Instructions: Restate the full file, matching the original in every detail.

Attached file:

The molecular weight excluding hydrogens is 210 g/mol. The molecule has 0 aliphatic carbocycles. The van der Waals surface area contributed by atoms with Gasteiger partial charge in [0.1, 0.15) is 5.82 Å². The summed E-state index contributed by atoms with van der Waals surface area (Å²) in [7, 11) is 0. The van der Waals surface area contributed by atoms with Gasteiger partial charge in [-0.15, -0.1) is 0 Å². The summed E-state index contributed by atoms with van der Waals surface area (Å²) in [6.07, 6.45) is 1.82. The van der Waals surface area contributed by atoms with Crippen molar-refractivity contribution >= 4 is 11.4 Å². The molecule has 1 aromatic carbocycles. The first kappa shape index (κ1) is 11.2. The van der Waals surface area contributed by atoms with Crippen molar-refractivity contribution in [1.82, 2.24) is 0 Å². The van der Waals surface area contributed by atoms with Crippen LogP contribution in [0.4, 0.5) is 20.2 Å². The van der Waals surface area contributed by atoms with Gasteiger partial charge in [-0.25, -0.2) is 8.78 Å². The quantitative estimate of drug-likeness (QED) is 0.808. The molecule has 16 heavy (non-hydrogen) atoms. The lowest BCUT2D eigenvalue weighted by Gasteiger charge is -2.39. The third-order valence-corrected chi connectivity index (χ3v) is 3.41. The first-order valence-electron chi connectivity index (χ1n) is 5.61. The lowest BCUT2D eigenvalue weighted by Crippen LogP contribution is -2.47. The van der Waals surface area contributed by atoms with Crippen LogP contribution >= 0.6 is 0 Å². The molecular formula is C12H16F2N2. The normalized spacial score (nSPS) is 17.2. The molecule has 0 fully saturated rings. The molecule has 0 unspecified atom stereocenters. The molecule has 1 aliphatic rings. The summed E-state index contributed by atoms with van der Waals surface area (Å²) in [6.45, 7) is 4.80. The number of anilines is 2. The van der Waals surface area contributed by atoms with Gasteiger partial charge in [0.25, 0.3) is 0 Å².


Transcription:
The molecular weight excluding hydrogens is 210 g/mol. The molecule has 0 aliphatic carbocycles. The van der Waals surface area contributed by atoms with Gasteiger partial charge in [0.1, 0.15) is 5.82 Å². The summed E-state index contributed by atoms with van der Waals surface area (Å²) in [7, 11) is 0. The van der Waals surface area contributed by atoms with Gasteiger partial charge in [-0.15, -0.1) is 0 Å². The summed E-state index contributed by atoms with van der Waals surface area (Å²) in [6.07, 6.45) is 1.82. The van der Waals surface area contributed by atoms with Crippen molar-refractivity contribution >= 4 is 11.4 Å². The molecule has 1 aromatic carbocycles. The first kappa shape index (κ1) is 11.2. The van der Waals surface area contributed by atoms with Crippen molar-refractivity contribution in [1.82, 2.24) is 0 Å². The van der Waals surface area contributed by atoms with Crippen LogP contribution in [0.4, 0.5) is 20.2 Å². The van der Waals surface area contributed by atoms with Gasteiger partial charge in [-0.25, -0.2) is 8.78 Å². The quantitative estimate of drug-likeness (QED) is 0.808. The molecule has 16 heavy (non-hydrogen) atoms. The lowest BCUT2D eigenvalue weighted by Gasteiger charge is -2.39. The third-order valence-corrected chi connectivity index (χ3v) is 3.41. The first-order valence-electron chi connectivity index (χ1n) is 5.61. The lowest BCUT2D eigenvalue weighted by Crippen LogP contribution is -2.47. The van der Waals surface area contributed by atoms with Crippen LogP contribution >= 0.6 is 0 Å². The molecular formula is C12H16F2N2. The normalized spacial score (nSPS) is 17.2. The molecule has 0 fully saturated rings. The molecule has 0 unspecified atom stereocenters. The molecule has 1 aliphatic rings. The summed E-state index contributed by atoms with van der Waals surface area (Å²) in [6.45, 7) is 4.80. The number of anilines is 2. The van der Waals surface area contributed by atoms with Gasteiger partial charge in [0.25, 0.3) is 0 Å².